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Reviving an old discussion about rebuilt pianos

  • 1.  Reviving an old discussion about rebuilt pianos

    Registered Piano Technician
    Posted 07-08-2022 21:41
    After reading David Hughes article in the July Journal on rebuilding his Steiff piano I am, once again, curious as to the point in rebuilding when the original piano ceases to exist. When enough parts have been replaced with new and/or redesigned parts, and sophisticated modifications to original structure and functions have been employed, when is it no longer technically the same brand, or model, piano that it was at the beginning of the rebuild? While the piano that David created out of his 1913 Steiff is, in all regards, quite fantastic, and I applaud him in what he has created, is it not now a beautiful new Hughes piano, sn:001?

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    Geoff Sykes, RPT
    Los Angeles CA
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  • 2.  RE: Reviving an old discussion about rebuilt pianos

    Registered Piano Technician
    Posted 07-09-2022 07:49
    Geoff

    An interesting observation. I'm not a patent attorney, but would there be something in the law that says you can't do that?  I don't know how long patents are good for, but wouldn't Mr. Steiff be allowed a certain amount of recognition for the instrument he made back in 1913?

    Just asking.

    Wim





  • 3.  RE: Reviving an old discussion about rebuilt pianos

    Registered Piano Technician
    Posted 07-09-2022 18:55
    Wim --

    I don't mean to imply, in any sense of the word, that this is a legal issue. I posted what I was hoping was more of a rhetorical question, wanting to start a discussion more than anything else. If you own a Ford and you decide to replace the wheels, or put custom made carburetor on it, it's still probably a Ford. But is it still a Ford if you put a Chrysler engine and a Hurst transmission in it?

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    Geoff Sykes, RPT
    Los Angeles CA
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  • 4.  RE: Reviving an old discussion about rebuilt pianos

    Registered Piano Technician
    Posted 07-09-2022 21:45
    Geoff

    On the NASCAR circuit, the engines and transmissions are anything but a Ford, but on the outside it still looks like a Ford. (Besides the fact that Ford probably pays a pretty penny to have their name on it). 

    In our world, even though most people would not know the difference between a Steif and a Steinway, and you should mention what modifications were made and what effect those have on the piano, but I think we should still call the instrument by its original name. 

    Wim





  • 5.  RE: Reviving an old discussion about rebuilt pianos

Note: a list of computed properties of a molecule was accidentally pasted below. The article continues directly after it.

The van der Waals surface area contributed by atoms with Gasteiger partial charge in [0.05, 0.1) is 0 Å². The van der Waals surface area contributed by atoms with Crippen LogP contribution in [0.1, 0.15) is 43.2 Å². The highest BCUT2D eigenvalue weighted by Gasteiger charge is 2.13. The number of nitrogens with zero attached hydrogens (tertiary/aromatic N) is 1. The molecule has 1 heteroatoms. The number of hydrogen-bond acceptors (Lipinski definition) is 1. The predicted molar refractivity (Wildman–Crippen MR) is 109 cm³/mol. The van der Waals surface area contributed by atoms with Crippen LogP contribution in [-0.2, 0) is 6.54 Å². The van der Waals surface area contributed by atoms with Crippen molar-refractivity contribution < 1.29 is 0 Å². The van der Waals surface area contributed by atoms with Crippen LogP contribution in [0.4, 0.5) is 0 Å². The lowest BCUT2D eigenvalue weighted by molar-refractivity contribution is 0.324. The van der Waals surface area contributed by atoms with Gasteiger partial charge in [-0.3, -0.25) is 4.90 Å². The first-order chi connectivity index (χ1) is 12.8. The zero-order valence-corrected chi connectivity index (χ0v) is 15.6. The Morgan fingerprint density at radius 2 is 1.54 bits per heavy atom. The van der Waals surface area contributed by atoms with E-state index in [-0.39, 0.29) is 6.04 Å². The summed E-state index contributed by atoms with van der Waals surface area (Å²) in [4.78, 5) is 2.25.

Registered Piano Technician
    Posted 07-10-2022 01:34

    There's another issue, IMO. If the piano being rebuilt is old enough, the parts sold by the same company which made it no longer resemble the ones it started with.

    So, being true to the original concept, buying off brand parts closer to what it had originally might demonstrate more loyalty to its original design and designers than buying parts produced by what the company has become after the passage of over a century.

    Of course it would be fantastic if a top quality piano company was willing to stock a variety of parts matching many eras of its prior production, but it does not seem likely to happen.

    (In the process of rebuilding an 1887 Steinway C ... having bought a number of parts, some historic, some replicated, from David Hughes.)






  • 6.  RE: Reviving an old discussion about rebuilt pianos

    Posted 07-12-2022 10:48
    Wim -

    Patents typically expire after around 20 years.  They can expire earlier if maintenance fees are not paid.
    Anyone doing innovative work should make themselves familiar with the process:

    https://www.uspto.gov/patents/basics

    We can safely assume that all of the original patents on a 1913 piano have expired.  By the same token I agree that a
    reasonable person will make sure to give due credit to anyone that has made the world better ... especially
    the world of pianos.

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    Neil Vanderschaaf
    Round Rock TX
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  • 7.  RE: Reviving an old discussion about rebuilt pianos

    Posted 07-09-2022 19:46
    Let's go down the rabbit hole again with Alice!!  :-)  There is no simple answer to this one that everyone will like.

    The truest answer is to say that David Hughes took a 1913 Charles Steiff model x grand piano and restored it, making the following modifications:  A, B, C, D, etc etc.  Wim, Mr. Steiff is long dead, the company is defunct, and whatever patents it had have long expired.  Mr. Hughes is the owner and he can call it whatever he wants.  I think that most of all he hopes it will be called a very nice piano.

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    Will Truitt
    Bristol NH
    1-603-934-4882
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  • 8.  RE: Reviving an old discussion about rebuilt pianos

    Registered Piano Technician
    Posted 07-10-2022 15:10